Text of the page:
Men’s basketball upsets No. 6 Wake Forest

With the final seconds ticking off the clock and the score tied, freshman point guard Iman Shumpert had the ball in his hands again, and he did not hesitate to take the final shot.

“I knew that [when] I took that shot from the elbow, it was going in,” he said after the game.

Moments after tying the game on a jumper with under 20 seconds remaining, Shumpert drained the game-winner to seal Tech’s exciting 76-74 victory over the Wake Forest Demon Deacons, the No. 6 team in the nation. The win was the Jackets’ first in ACC play after six consecutive losses, and the team’s overall record improved to 10-10.

“It’s great for the guys. You get to 0-6 [in conference play], and you start to doubt yourself. That’s been the biggest thing…. We are doing the right things, and we just have to get rewarded. Today was a great reward,” said Head Coach Paul Hewitt.

“We wanted to come out with a little bit more energy, you know, get the morale going and get everybody’s spirits up… We were screaming, we were yelling in the elevator coming down. We were just really amped up for this game,” said sophomore forward Gani Lawal.

The game featured a rare occurrence: a battle between siblings. Tech senior center Alade Aminu lined up against his little brother, highly touted Wake freshman Al-Farouq Aminu, who was also Lawal’s teammate in high school. Because Alade and Al-Farouq fill similar roles in their respective teams’ lineups—both are agile forwards who are big and strong enough to play the post, and both are the third-leading scorers on their teams—they often found themselves matched up with one another as a result. Alade actually did not start the game, though; for the second game in a row, Hewitt elected to run a three-guard offense with Lawal and junior Zachery Peacock as the starting forwards, but he inserted Alade early and often.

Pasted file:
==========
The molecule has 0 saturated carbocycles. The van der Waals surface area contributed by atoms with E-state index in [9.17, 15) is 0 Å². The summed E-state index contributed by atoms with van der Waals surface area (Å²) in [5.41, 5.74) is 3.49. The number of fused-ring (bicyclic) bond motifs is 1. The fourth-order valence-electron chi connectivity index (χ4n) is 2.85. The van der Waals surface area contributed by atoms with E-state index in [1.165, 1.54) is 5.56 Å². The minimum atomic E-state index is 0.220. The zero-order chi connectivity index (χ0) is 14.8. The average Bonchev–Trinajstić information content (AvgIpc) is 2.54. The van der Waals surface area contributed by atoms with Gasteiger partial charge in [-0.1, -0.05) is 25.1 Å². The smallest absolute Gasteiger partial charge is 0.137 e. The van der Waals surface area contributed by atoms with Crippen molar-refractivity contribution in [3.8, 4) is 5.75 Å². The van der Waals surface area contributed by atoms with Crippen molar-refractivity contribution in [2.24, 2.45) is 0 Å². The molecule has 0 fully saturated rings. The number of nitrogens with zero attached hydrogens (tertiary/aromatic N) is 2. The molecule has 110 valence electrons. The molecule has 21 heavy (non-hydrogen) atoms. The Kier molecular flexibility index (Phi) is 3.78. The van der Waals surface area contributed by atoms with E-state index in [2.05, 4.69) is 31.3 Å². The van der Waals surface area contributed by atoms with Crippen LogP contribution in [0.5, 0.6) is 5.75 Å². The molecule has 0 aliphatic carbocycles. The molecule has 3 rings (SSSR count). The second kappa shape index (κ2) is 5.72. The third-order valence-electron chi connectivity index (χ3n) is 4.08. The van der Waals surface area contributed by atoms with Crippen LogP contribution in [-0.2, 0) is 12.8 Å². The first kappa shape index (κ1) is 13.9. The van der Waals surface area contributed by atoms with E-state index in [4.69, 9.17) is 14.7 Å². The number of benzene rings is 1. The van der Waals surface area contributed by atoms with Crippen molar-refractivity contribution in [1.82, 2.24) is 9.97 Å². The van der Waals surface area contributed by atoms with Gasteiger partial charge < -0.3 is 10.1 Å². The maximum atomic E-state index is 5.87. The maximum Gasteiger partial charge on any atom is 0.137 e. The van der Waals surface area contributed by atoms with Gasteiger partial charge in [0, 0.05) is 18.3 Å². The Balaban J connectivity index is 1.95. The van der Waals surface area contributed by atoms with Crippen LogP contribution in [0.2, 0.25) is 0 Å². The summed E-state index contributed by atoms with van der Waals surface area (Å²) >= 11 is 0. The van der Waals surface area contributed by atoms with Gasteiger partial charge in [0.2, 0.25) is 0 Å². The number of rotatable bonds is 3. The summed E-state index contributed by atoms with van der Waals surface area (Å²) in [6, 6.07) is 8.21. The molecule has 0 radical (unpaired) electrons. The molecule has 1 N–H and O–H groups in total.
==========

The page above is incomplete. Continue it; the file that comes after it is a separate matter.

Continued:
The younger Aminu’s team had the early advantage as Wake jumped out to an early lead, with all five of their starters scoring in the first four minutes. The Deacons were getting a number of open looks on jumpers and three-pointers, and a tree by forward L.D. Williams with 9:31 left in the half gave them a 30-20 lead.

Tech would bounce back quickly, though, with a 10-2 run powered by threes from sophomore guards Maurice Miller and Lance Storrs and a pair of jumpers by senior guard Lewis Clinch. The Jackets continued to keep the game close, and with just under five minutes remaining they had cut Wake’s lead to a single point.

Throughout the first half, Al-Farouq had been winning the battle between the Aminu brothers, notching 11 points and five rebounds and beating Alade on several occasions. However, Alade rebounded in the final minutes; with 2:32 left, he blocked a Smith layup attempt and knocked away Williams’ subsequent layup off the rebound, and a minute later he blocked an Al-Farouq layup try.

Even though Wake managed to reach halftime with a two-point lead, the Deacons were in considerable foul trouble. Three key players ended the half with three fouls apiece—center Chas McFarland and guards Jeff Teague and Ishmael Smith. Teague and Smith received their third fouls on technicals in separate incidents; Teague reacted strongly after he committed his second foul on a shot by Clinch, and Smith got into a scuffle that also resulted in Tech’s Shumpert receiving a technical.

As the second half began, the teams traded a pair of baskets. After Clinch recorded a rare block, he and Miller combined for three open three-point attempts over a twelve-second span, but they missed all three shots. Still, the Jackets remained within four points, and not long after Shumpert hit a three-pointer to bring them within one, a Lawal layup gave Tech its first lead since the game’s early minutes.

The game remained a fierce battle; for the next seven minutes, the teams continued to trade leads, and neither side was up by more than three points. After Tech built up a 65-62 lead, Teague keyed a 7-0 Wake run to give the Deacons a four-point lead with 7:19 left. Tech cut the lead to 69-68 with 5:41 left, and for nearly three minutes nobody scored. Teague broke the drought with a three-pointer, but the Jackets responded immediately as Peacock drew a foul and hit both free throws. After each of the Aminu brothers connected on a layup, the score was 74-72 Wake with 1:48 left.

Another scoring drought ensued as both coaches repeatedly cycled their players in an effort to get their best groups on the floor for both offense and defense. After Clinch missed on a jumper with just over a minute left, Wake would commit one of the game’s most critical mistakes: they lost track of the shot clock and ran out the entire 35 seconds, resulting in a shot clock violation and giving Tech the ball with 34 seconds left.